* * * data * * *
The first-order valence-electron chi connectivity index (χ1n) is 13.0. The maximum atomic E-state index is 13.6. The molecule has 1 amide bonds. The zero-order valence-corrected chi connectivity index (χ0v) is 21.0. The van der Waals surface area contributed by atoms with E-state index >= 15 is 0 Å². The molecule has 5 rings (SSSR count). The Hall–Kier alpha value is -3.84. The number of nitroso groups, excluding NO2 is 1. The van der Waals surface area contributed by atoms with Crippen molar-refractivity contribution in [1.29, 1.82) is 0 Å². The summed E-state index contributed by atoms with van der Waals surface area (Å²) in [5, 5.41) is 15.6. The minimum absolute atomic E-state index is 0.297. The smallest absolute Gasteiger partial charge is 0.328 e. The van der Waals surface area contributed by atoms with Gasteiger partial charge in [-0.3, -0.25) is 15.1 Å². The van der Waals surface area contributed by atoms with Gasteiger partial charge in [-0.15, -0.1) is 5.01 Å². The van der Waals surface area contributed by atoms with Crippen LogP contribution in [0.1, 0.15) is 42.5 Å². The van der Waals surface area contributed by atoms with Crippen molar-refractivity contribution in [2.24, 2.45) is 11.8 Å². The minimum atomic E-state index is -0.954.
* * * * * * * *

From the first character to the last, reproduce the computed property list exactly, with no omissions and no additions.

The first-order valence-electron chi connectivity index (χ1n) is 13.0. The maximum atomic E-state index is 13.6. The molecule has 1 amide bonds. The zero-order valence-corrected chi connectivity index (χ0v) is 21.0. The van der Waals surface area contributed by atoms with E-state index >= 15 is 0 Å². The molecule has 5 rings (SSSR count). The Hall–Kier alpha value is -3.84. The number of nitroso groups, excluding NO2 is 1. The van der Waals surface area contributed by atoms with Crippen molar-refractivity contribution in [1.29, 1.82) is 0 Å². The summed E-state index contributed by atoms with van der Waals surface area (Å²) in [5, 5.41) is 15.6. The minimum absolute atomic E-state index is 0.297. The smallest absolute Gasteiger partial charge is 0.328 e. The van der Waals surface area contributed by atoms with Gasteiger partial charge in [-0.3, -0.25) is 15.1 Å². The van der Waals surface area contributed by atoms with Gasteiger partial charge in [-0.15, -0.1) is 5.01 Å². The van der Waals surface area contributed by atoms with Crippen LogP contribution in [0.1, 0.15) is 42.5 Å². The van der Waals surface area contributed by atoms with Crippen molar-refractivity contribution in [2.24, 2.45) is 11.8 Å². The minimum atomic E-state index is -0.954.